I've always wondered why Westerners are so obsessed with this notion of the primitive, with the notion of linear evolution where the so-called so called enlightened West reigns on the top. From an anthropological point of view one could explain this phenomenon like this: These so-called primitives are used by the West in order to construct a positive image of itself - the "primitives" play the same role as the so-called "Orient" - as shown by Edward Said in his classic "Orientalism".

Or as Adam Kuper wrote in his book The Invention of Primitive Society: "Primitive society was the mirror image of modern society - or rather, primitive society as they imagined it inverted the characteristics of modern society as they saw it."

This also applies to anthropologists as we know. Kuper writes:
"The anthropologists took this primitive society as their special subject, but in practice primitive society proved to be their own society (as they understood it) seen in a distorting mirror. For them modern society was defined above all by the territorial state, the monogamous family and private property. Primitive society therefor must have been nomadic, promiscuos and communist. (...) Primitive man was illogical and given to magic."

"Stone Age Tribes", tsunami and racist evolutionism"

UPDATE: See also Evamaria's ramblings: As an anthropologist, Cameron Diaz' travel show on MTV is pretty offensive to my sensibilities. 'The life of the Massai has remained the same for the last 600 years.' Ugh, that kind of remark makes my skin crawl! >> continue

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Tuesday, June 21, 2005, 23:24

Islam Is Gaining a Foothold in Chiapas / Red Alert in Chiapas

Der Spiegel

Long a bastion of Catholicism, southern Mexico is quickly turning into a battleground for soul-savers. Islam, too, is gaining a foothold and the indigenous Mayans are converting by the hundreds. "In Islam, race plays no role," Anastasio Gomez, a Tzotzil Mayan from Mexico, says joyously. His enthusiasm is understandable. After all, in his home state of Chiapas, Mexico's poorest, the indigenous people are viewed as second class humans, and whites and Mestizos treat the Indian majority as if they weren't there.

"They see themselves as restorers of Islam," says the anthropologist Gaspar Morquecho, author of a study of the Muslims of Chiapas. "Their defiance of capitalism is similar in many respects to the critique of globalization espoused by many left-wingers."

"In Islam, the Indians rediscover their original values," claims Esteban Lopez, the Spanish secretary general of the Muslim community. "The Christians destroyed their culture." >> continue


Red Alert: Zapatistas - War in Chiapas likely to resume (Indymedia San Francisco Bay Area) / see also comment by Subcomandante Marcos on ZMag and Blogosphere Reacts to Zapatista Communique on Global Voices Online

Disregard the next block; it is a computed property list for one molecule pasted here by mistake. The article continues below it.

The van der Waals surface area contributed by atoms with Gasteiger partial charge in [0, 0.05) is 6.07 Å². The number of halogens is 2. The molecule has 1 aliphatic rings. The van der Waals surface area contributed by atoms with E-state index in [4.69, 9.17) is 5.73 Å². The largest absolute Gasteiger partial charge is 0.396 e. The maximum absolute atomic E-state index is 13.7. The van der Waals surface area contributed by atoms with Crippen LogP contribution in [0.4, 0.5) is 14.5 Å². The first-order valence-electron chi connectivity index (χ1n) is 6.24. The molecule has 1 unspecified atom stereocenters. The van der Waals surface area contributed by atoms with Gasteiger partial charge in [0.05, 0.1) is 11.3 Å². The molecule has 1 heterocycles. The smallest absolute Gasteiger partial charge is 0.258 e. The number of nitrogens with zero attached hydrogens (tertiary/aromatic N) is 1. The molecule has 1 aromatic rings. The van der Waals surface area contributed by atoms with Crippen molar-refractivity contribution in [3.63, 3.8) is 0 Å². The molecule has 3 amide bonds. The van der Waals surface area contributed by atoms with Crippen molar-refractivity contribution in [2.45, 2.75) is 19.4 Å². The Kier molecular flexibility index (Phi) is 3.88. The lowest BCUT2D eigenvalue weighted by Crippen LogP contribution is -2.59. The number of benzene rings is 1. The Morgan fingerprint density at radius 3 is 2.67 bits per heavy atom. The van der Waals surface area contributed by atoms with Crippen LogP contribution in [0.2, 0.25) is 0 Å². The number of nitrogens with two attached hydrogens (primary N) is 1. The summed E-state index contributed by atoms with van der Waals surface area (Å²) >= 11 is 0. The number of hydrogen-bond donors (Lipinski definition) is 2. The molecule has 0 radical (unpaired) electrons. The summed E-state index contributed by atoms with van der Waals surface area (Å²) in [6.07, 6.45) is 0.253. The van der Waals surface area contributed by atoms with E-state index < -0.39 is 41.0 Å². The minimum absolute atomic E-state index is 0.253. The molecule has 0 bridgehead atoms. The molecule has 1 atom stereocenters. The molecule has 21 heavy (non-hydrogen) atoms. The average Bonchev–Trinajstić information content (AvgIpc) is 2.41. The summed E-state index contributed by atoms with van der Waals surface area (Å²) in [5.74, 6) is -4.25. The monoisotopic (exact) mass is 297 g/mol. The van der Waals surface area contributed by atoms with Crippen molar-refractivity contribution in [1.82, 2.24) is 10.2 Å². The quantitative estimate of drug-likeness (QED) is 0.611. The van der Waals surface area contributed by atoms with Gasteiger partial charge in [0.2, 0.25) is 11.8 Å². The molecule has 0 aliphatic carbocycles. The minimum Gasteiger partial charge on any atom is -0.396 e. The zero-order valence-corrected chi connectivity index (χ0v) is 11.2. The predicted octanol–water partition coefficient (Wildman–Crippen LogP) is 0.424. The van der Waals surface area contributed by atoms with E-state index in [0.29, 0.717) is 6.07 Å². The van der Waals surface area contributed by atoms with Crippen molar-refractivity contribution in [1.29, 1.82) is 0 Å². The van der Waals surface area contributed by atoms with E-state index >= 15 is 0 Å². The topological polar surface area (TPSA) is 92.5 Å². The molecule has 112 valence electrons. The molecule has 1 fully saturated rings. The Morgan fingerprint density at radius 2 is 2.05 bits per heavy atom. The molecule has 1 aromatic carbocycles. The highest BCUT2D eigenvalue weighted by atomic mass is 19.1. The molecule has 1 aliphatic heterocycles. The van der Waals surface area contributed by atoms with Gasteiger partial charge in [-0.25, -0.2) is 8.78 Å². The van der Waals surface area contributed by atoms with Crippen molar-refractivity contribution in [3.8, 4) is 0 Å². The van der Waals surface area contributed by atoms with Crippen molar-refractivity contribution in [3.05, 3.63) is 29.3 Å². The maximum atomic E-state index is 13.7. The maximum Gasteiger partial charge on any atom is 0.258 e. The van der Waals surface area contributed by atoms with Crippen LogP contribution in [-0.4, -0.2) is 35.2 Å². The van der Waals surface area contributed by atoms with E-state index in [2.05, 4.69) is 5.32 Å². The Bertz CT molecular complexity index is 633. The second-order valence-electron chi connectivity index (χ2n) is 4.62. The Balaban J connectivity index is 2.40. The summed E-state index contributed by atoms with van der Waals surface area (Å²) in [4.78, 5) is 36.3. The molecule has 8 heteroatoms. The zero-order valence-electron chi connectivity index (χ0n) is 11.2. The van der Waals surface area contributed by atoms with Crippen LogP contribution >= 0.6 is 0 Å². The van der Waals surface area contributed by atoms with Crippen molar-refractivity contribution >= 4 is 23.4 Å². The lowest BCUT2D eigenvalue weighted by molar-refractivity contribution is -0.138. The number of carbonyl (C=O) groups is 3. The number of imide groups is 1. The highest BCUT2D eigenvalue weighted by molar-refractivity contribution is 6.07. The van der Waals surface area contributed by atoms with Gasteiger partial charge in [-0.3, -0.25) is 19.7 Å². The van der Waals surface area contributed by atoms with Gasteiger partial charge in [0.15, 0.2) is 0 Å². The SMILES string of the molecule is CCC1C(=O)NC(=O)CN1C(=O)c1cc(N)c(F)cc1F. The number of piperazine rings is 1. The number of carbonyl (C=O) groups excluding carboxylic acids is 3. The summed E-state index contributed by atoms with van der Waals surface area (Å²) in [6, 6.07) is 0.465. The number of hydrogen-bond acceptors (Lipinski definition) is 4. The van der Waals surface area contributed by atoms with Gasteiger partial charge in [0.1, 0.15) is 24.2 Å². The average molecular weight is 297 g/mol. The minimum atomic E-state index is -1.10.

An anthropologist inside a Community in Resistance in Chiapas (University of Kent at Canterbury)

Book review: Zapata Lives! Histories and Cultural Politics in Southern Mexico (American Ethnologist)

Subcommander Marcos: Chiapas - The Southeast in Two Winds A Storm and a Prophecy (Latinamerikagruppene i Norge / Latin American Groups in Norway)

Chiapas - Wikipedia

Chiapas - pictures at flickr

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Monday, June 20, 2005, 15:18

Book review: Ritual praxis in modern Japan

The Japan Times Online

Anthropologist Satsuki Kawano in her study of various ritual practices in the city of Kamakura wishes to see religious rites as being both culturally constructed and socially generated. Kawano prefers to demonstrate that partaking in religious rituals does not necessarily involve "belief" in its ordinary sense. Rather "ritual life is not so much about individual faith as it is about securing the well-being of families and communities." >> continue

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Monday, June 20, 2005, 12:35

Radio interview on African Village/ "Germans&Japanese less sensitive about race"

The African Village at the zoo in Augsburg, Germany is still debated in the international media.

"An African culture festival creates a storm in Germany. Critics say it's like shows in colonial times that degraded Africans. The flap has sparked a broader discussion about racism in Germany, and what it's like to be both dark-skinned and a native German", the National Public Radio (NPR) summarizes the debate around the african village in the zoo in Augsburg. >> listen to the radio report by NPR

On L'express and several other news sites comment the African Village like this: "Germans and Japanese are less sensitive about race in general and about Africa in particular than, say, people in France or the United States, where a significant minority of the population is of African descent >> continue

In Detroit and London: More African Villages in the Zoo
African village in the Zoo: Protest against racist exhibition

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Monday, June 20, 2005, 12:10

Rituals - mechanisms for both creating solidarity and for increasing conflict

Netherlands Organisation for Scientific Research